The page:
In a sprawling former meat warehouse in downtown L.A., a lifesize hippo sculpture stands guard — mouth agape and milk crates embedded in its side — merchandised with jars of jam. Around the corner, an out-of-print book about ikebana, the Japanese art of flower arranging, sits on a shelf next to screen-printed T-shirts bearing images plucked from its pages. One street address away, but in the same building, a Paris-based designer’s fall and winter 2018 apparel collection hangs from pieces of repurposed fitness equipment. The space in between is a rabbit warren of retail spaces delineated by yards of chain link fence, gracefully curving galvanized metal and bone-white walls of hand-placed ceramic subway tiles.
Welcome to Dover Street Market Los Angeles, the latest cabinet of retail curiosities from the folks behind the Comme des Garçons label. Officially open as of Nov. 3, it’s an ambitious, 15,000-square-foot bid to coax luxury shoppers out of their internet-spun cocoons and into an actual bricks-and-mortar space — and one in downtown’s Arts District without a single street-level window at that.
“She hates windows,” says Comme des Garçons Chief ExecutiveAdrian Joffe on a recent tour of the space — she being Joffe’s wife, Comme des Garçons designer Rei Kawakubo, who conceptualized the space. “So our windows are going to be two event spaces.” Those two 150-foot-square spaces, he explains, will house rotating art installations (at opening one is a dressed-up assortment of dinosaurs — a collaboration between Kawakubo and artist Shimoda Masakatsu, the other has a Basquiat theme). Don’t worry, though, the space isn’t devoid of sunlight, which streams in through skylights high up in the vaulted ceiling.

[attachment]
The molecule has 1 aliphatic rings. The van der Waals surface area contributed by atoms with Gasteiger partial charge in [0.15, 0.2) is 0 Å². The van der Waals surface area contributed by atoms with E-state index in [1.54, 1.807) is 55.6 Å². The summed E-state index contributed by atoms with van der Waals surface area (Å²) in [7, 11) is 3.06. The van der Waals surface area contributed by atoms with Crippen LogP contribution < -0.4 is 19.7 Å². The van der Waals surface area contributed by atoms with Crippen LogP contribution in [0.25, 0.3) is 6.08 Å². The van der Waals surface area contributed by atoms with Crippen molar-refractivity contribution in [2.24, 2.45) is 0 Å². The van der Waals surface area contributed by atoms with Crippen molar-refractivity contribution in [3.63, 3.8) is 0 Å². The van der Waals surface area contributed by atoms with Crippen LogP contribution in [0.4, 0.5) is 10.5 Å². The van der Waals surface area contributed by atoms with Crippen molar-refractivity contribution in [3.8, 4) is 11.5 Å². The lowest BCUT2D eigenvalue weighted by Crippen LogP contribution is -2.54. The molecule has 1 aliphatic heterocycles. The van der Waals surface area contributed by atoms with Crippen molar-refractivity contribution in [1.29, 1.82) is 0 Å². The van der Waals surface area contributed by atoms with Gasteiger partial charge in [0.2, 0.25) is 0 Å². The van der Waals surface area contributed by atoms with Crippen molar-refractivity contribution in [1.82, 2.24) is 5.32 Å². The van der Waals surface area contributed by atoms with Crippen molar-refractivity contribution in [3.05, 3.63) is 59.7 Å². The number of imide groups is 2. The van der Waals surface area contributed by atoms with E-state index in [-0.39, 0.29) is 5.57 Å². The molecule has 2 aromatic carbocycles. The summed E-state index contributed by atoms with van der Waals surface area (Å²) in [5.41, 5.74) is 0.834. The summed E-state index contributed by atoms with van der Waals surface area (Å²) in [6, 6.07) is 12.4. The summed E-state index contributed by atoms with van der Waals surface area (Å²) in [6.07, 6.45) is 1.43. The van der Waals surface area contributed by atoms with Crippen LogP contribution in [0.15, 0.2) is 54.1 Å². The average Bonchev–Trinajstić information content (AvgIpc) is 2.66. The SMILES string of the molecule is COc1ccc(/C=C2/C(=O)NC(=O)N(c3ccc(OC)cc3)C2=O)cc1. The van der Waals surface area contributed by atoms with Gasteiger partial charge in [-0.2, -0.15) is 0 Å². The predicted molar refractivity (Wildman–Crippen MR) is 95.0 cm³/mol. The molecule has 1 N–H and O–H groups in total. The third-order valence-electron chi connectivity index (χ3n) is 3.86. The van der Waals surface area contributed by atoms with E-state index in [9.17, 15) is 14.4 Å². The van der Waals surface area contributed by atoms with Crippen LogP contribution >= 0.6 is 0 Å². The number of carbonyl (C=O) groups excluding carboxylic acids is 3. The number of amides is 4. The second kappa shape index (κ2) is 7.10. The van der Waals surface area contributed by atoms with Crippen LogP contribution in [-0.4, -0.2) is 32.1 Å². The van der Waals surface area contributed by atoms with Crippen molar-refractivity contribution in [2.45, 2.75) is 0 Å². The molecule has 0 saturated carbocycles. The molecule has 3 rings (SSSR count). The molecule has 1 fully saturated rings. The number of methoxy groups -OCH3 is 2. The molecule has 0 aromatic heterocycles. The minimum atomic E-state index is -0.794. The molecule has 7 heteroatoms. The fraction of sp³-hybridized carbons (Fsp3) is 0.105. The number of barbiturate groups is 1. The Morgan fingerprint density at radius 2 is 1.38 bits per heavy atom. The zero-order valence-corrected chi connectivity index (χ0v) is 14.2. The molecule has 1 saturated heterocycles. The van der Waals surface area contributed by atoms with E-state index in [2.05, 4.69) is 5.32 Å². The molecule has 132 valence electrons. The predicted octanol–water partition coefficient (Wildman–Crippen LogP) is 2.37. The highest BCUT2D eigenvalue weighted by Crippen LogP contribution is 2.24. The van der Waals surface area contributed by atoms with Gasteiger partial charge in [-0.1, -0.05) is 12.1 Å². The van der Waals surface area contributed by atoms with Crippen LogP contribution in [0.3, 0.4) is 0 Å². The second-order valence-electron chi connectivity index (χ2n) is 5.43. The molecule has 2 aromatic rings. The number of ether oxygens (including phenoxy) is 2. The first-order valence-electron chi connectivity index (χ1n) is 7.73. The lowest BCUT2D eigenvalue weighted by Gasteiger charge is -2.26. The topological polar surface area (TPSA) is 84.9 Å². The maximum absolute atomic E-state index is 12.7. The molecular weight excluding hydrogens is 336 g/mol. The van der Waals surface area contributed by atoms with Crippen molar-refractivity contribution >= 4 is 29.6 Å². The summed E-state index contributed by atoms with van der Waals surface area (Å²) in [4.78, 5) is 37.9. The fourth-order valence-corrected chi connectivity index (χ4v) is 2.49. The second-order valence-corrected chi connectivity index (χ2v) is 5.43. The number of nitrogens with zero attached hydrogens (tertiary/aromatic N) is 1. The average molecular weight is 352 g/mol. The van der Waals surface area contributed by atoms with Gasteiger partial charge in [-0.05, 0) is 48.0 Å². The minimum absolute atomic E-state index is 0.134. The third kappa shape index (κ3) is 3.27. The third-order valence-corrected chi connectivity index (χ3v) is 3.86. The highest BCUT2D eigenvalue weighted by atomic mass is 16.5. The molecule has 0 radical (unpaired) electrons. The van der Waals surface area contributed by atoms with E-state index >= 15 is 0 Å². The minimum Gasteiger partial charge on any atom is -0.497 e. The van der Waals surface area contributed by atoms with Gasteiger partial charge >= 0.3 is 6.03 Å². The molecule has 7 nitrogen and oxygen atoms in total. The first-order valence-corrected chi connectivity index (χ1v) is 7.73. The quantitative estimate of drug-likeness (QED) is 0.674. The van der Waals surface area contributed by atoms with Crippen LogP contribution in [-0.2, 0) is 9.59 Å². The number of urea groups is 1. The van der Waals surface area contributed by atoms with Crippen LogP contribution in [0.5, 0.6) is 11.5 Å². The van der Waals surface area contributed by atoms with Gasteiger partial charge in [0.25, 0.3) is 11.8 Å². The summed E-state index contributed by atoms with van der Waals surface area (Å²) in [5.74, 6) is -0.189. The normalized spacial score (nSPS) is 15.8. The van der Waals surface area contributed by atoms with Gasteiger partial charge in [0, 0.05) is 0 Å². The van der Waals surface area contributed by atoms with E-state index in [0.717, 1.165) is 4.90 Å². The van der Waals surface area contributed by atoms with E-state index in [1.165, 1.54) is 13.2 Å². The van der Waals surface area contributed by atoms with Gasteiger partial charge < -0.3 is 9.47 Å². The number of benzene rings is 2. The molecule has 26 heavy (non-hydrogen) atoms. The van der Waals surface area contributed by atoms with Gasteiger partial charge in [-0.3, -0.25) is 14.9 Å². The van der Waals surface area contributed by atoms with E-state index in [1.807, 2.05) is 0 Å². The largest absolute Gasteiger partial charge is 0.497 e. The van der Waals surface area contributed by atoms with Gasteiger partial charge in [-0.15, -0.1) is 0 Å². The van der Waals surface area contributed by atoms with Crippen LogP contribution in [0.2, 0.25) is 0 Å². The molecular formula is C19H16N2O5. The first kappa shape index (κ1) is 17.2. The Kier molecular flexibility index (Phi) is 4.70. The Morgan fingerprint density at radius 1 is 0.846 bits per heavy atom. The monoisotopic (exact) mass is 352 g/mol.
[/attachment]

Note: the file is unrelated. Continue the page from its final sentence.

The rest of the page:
In a pre-opening interview at the company’s Paris headquarters last month, and again on last week’s tour, Joffe takes great pains to highlight what he calls a “trans-sectional hut” — a massive wall-like structure that runs through the middle of the two conjoined buildings. He says Kawakubo envisioned the swath of corrugated metal, bleached-white wood and white subway tile as “connective tissue.” “They aren’t walls,” he says emphatically, “but you’re probably going to call them walls, aren’t you?”
Not-window windows, not-wall walls and an off-the-beaten path location so random that it all but requires the use of a mapping app (even if you think you can navigate to the corner of Imperial and 6th streets by yourself) may sound like a recipe for retail disaster, but Joffe and Kawakubo have built their stable of Comme des Garçons brands (currently numbering more than a dozen) and five other Dover Street Market retail spaces worldwide (the first opened in London in 2004, the only other U.S. outpost opened in New York in 2013) on being staunchly and creatively oppositional.
That means a retail mix that ranges from some of the best-known luxury labels on the planet (Prada and a cabinet full of Chanel jewelry for starters, with Gucci’s Chateau Marmont capsule collection set to drop soon) to under-the-radar streetwear brands like Brain Dead (the Los Angeles label responsible for the aforementioned hippo sculpture and jars of jam — the latter a quince-flavored collaboration with Sqirl’s Jessica Koslow that debuted at the store opening) and Doublet, a Tokyo-based label whose designer, Masayuki Ino, landed the 2018 LVMH Prize earlier this year and whose playful, gender-fluid pieces include things like screen-printed T-shirts that riff on the Hollywood sign using re-arrangable Velcro letters.